3 takeaways from Mexico: 'pen, power and pride

April 15th, 2019

MONTERREY, Mexico -- The Reds broadened their reach and made the most of their Mexico experience. But they couldn’t get to enjoy a two-game series sweep of the Cardinals after Sunday’s 9-5 loss at Estadio de Beisbol Monterrey.

Here are three takeaways from the game, and the Mexico Series:

Bullpen takes some lumps
Cincinnati’s bullpen came into Sunday with the National League’s second-best ERA at 2.91. Two usually reliable relievers faltered as both Amir Garrett and Jared Hughes gave up home runs during the five-run, nine-batter top of the seventh.

It was a 4-4 game when Garrett took over from Michael Lorenzen after his two scoreless innings, and Matt Carpenter slugged his first pitch for a leadoff home run to left-center field. It was the first run allowed by Garrett in the young season, totaling 6 2/3 innings in eight appearances. He had also retired 14 of his past 16 batters entering the game.

“Amir has been doing such a great job. He’s been pitching really well,” Reds manager David Bell said. “We’ve been using him. He had one hitter today, and we felt good about that. Matt Carpenter is obviously a great hitter. We would do it again with Amir, but Matt won that competition there. That was a huge hit in the game for them.”

Hughes, who gave up four homers all of last season, surrendered his first of 2019. He picked up two outs once Garrett departed, but his 2-1 pitch to Marcell Ozuna was tattooed to deep left field for Ozuna's second homer of the afternoon. The inning kept going as Hughes allowed two singles that sandwiched a walk to load the bases.

“We had Jared ready to come in to face the right-handers throughout their order. It didn’t work out today, but our guys have been pitching really well -- our starters and our relievers,” Bell said.

One reliever who has been struggling, Zach Duke, walked Tyler O’Neill to force in a run and then allowed pinch-hitter Jose Martinez’s two-run single. The runs were charged to Hughes, but Duke has a 8.31 ERA in his eight appearances in 2019.

Winker’s opposite-field power
Reds left fielder Jesse Winker has got the touch. He’s got the (opposite-field) power. On the heels of Lorenzen’s RBI double in the bottom of the fifth inning, it was Winker’s three-run home run off Miles Mikolas that made it a 4-4 game.

On a first-pitch curveball from Mikolas, Winker lifted an opposite field drive that landed in the left-field bullpen. With a five-game hitting streak, he has homers in four of the games – all were hit to the opposite field and most of them came in clutch moments.

Winker’s eighth-inning solo homer on Wednesday vs. the Marlins was the tiebreaker in a 2-1 Reds win. On Saturday against Cardinals starter Adam Wainwright, Winker notched Cincinnati’s first hit when his solo long ball made it a 1-1 game and turned the tide toward a 5-2 win.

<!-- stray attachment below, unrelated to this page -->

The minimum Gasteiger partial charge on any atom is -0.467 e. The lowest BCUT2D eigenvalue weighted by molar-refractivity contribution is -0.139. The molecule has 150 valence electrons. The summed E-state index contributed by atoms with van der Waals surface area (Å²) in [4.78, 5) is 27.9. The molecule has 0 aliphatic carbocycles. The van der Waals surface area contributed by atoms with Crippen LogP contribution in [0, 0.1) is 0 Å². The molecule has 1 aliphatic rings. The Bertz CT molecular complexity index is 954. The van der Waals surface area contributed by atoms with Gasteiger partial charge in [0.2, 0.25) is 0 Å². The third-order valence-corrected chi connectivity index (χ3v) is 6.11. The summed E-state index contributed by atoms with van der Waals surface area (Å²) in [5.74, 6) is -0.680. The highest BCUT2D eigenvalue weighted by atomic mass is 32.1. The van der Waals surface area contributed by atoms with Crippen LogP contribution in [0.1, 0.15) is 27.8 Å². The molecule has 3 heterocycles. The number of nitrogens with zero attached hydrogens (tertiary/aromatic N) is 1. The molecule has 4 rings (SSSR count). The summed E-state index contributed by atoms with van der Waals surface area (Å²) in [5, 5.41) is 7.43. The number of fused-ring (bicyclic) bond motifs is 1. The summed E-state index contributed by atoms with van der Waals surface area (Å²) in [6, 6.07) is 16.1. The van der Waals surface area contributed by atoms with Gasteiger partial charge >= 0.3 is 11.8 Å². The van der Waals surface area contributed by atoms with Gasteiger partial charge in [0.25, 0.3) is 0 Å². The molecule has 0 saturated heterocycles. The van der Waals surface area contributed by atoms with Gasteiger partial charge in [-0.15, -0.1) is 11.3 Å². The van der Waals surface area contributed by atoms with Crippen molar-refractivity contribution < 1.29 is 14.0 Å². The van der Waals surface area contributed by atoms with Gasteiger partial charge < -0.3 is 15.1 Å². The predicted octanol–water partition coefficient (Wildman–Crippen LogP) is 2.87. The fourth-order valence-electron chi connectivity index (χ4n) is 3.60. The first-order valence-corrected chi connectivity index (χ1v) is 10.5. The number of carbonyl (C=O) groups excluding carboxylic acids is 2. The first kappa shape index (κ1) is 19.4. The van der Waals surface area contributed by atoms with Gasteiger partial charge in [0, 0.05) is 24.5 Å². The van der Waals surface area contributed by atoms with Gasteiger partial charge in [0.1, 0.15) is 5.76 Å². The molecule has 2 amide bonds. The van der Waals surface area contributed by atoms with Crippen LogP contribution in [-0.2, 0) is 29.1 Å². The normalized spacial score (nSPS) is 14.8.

“Power to all fields is the goal,” Winker said. “I feel like it’s one of those things, it’s just kind of a reaction. I’m trying to stay inside the ball and drive it into the air, really. If it gets up and gets out to left field, perfect. The swing today, I was just trying to hit a fly ball with something behind it. It was a curveball out over the plate. I was able to drive it to left. I know all of them have went in that general direction, but it’s just been kind of where the pitch is at.”

Winker opened the season 1-for-24 until he went deep on Tuesday and is 7-for-18 (.389) since. He was one of the hottest rookie hitters in baseball last season until right shoulder surgery in July prematurely finished his year.

“We know he can hit. He’s still a young player who is continually getting better,” Bell said. “We’re trying not to overreact like we’ve talked about to any slow starts or anything like that because we believe in what they’ve done and what they’re going to do. I think that’s really the key. He never accepted it and didn’t like that. At the same time, he just kept working through it and trusting he would get out of it.”

Monterrey memories
The international trip to Mexico brought goodwill and the Major League Baseball experience back to a country that loves the sport. It also was a thrill for the players, especially those from Latin America.

“It brings back a lot of memories,” said Cuban reliever Raisel Iglesias, who got the save in Saturday’s win. “I feel as if I were pitching again in Cuba, where fans yell and get really involved. It feels the same here. … It gives me pride to come back to Latin America, to have been fortunate enough to pitch the first game and have things come out all right.”

Reds right fielder Yasiel Puig, who hit his first home run as a member of the Reds with a first-pitch shot to left-center field in the eighth inning against Mexico native Giovanny Gallegos, found the experience to be what he had hoped for.

“I love the way Latin players play and [fans] cheer your name and yell your name and support all their teammates on both sides,” Puig said. “When you get to two strikes, people are yelling out, ‘Strike him out, strike him out.’ I love to hear voices in Spanish across the stadium. That’s super cool.”